So you have falling in love with the low sounds of the bass and what to become a creator of the grooves that move us. You venture into the local guitar store and become over either over whelmed by the sheer number of bass guitars to chose from or disappointed by the lack there of. If there is a lack of bass's I suggest moving on to another store or looking online to better you odds at finding a bass that will be a good tool for you to learn on. What follows are some basic guide lines to help sort through and categorize all the different types of basses you are seeing.
Introductory Bass Guitar Lesson
Beside reading this blog having a lesson with a teacher before you go and purchase a bass can be beneficial. I typically try to show the students a couple basic bass runs that they can take into the store. The number one rule when looking for an instrument is to play each one in the room. My main Double Bass that I play to this day was the last one of about 50 that I played but I am sure glad I followed through with due diligence. Getting a feel for your teachers bass will give you a good idea of what a nice instrument should sound like but more importantly feel like when you play it. Doing this has helped many of students come out of a store with some spectacular basses that they will be able to play on for years to come.
Scale refers to the distance from the nut of the bass guitar to it's bridge. There are different scale lengths for the bass guitar from short scale(30 inches) to standard scale(34 inches) long scale (35+ inches). I recommend that parents of children who want to learn the bass start off their child with short scale instrument. The short scale bass will enable your child to learn and play with better left hand position. They will not have to over stretch their hands to play. For adults I recommend sticking with the standard length bass you will have more options to choose from and can always switch to long scale bass if you see fit in the future.
Types of Pickups
The two main styles of pickups you will see you during your visit to the guitar store our called the "P" pickup/bass and the "J" Pickup/bass. The P pickup looks like two domino's stack half way against each other. While the J pickup are two long bars one near the bridge and one towards the finger board. You will also see a combination of the two on some bass's which are called the PJ bass. So you ask what is the difference? The difference is the sound that is created.
The P bass creates more of a "double bass" esque ie. sound rounder notes thumpier sounding. If you love the sound of the bass in songs from Motown or Stax records or even Queen that was a P bass doing all the work.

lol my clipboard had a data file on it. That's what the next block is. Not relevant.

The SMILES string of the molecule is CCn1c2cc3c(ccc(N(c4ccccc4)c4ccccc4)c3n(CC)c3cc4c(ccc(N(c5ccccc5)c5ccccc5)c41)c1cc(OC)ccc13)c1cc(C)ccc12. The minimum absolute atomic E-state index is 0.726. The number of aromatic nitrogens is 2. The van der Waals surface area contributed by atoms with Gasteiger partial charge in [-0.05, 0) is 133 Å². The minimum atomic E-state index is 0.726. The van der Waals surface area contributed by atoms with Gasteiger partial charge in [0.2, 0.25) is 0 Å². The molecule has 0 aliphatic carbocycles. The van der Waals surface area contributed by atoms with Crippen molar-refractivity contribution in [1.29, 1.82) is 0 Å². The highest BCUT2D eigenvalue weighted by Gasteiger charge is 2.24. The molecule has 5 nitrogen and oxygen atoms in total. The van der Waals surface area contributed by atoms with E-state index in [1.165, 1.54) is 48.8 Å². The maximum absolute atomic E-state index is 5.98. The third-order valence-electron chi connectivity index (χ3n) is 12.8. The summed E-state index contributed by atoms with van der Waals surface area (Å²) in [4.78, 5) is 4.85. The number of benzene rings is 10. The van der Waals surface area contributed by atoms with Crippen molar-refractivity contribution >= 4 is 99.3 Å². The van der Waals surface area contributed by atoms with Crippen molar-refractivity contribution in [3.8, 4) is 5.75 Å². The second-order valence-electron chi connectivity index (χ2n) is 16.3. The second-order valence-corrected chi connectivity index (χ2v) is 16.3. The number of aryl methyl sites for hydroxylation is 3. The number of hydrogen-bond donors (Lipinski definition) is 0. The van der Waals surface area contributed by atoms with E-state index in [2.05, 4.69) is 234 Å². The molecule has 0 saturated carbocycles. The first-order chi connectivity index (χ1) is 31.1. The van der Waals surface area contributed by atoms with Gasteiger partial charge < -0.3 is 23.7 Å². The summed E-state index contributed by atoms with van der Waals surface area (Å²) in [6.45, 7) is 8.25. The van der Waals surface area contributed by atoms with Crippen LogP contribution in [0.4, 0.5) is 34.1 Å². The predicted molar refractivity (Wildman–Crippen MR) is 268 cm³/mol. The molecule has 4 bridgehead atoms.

The Jazz Bass due to the two pickups you get a wider variety of tonal options. Some would say even a brighter sound due to the bridge pickup. If you like the sound of Jaco Pastorius and Tower of Power this just might be the bass for you.
The PJ Bass for some is the best of both worlds you can get the thump of a P bass but still the tonal variations and cut of the J bass.
Passive vs. Acitve Pickups
When you are shopping for basses you come across passive and active pickup systems they each have there advantages and disadvantages. Passive pickups, which were the first used in the electric bass, offer a dynamic sound and a warm, full tone. The thing lacking in passive pickups is that you have less overall control over the tone of your instrument. If when you hear other bassist play a fat and punchy sound is what you enjoy choose passive pickups.
Active pickups are a newer approach to bass pickups. Some bass players love them some can live without em. Active pickups have a bright, percussive, and clearer sound producing a much higher output than passive pickups. Active pickups have a greater control of the over all bass sound right at your fingers types. Most have a bass and treble boost/cut knob to further sculpt your sound. With all these bells and whistles come cost which is a built-in battery-powered preamp, which you must remember to periodically change the battery ie. don't leave the cable plugged into an active bass.
Neck Shape/Fingerboard Wood Choice
Precision Bass necks maintains a fairly consistent thickness and tapers in slightly as it approaches the nut. The Jazz Bass neck starts with its strings in a noticeably narrower spacing at the nut, which gives it a distinct “tapered” feel some bassist feel that is easier for fingering. Ibanez basses necks have very little arch across the fingerboard which again some bass players enjoy for the ease of barring notes. As for Fingerboard wood there are two main choice's: Maple which has a brighter tone and Rosewood with a darker sound.
Countless other options
There are plenty more variables when looking at instruments but the ones above are the ones I feel are the most crucial to take into account when buying your first instrument. Remember to always buy your instrument from a store that stands behind the product it sells. Don't be afraid to order from some of the great online music stores that are out there such as sweetwater.com or elderly.com. Then take your instrument to Professional music instructor to insure that you got a great instrument that you can learn on for years to come. If you have any questions please feel free to reach out to me I would love to help you with your first bass buying experience.
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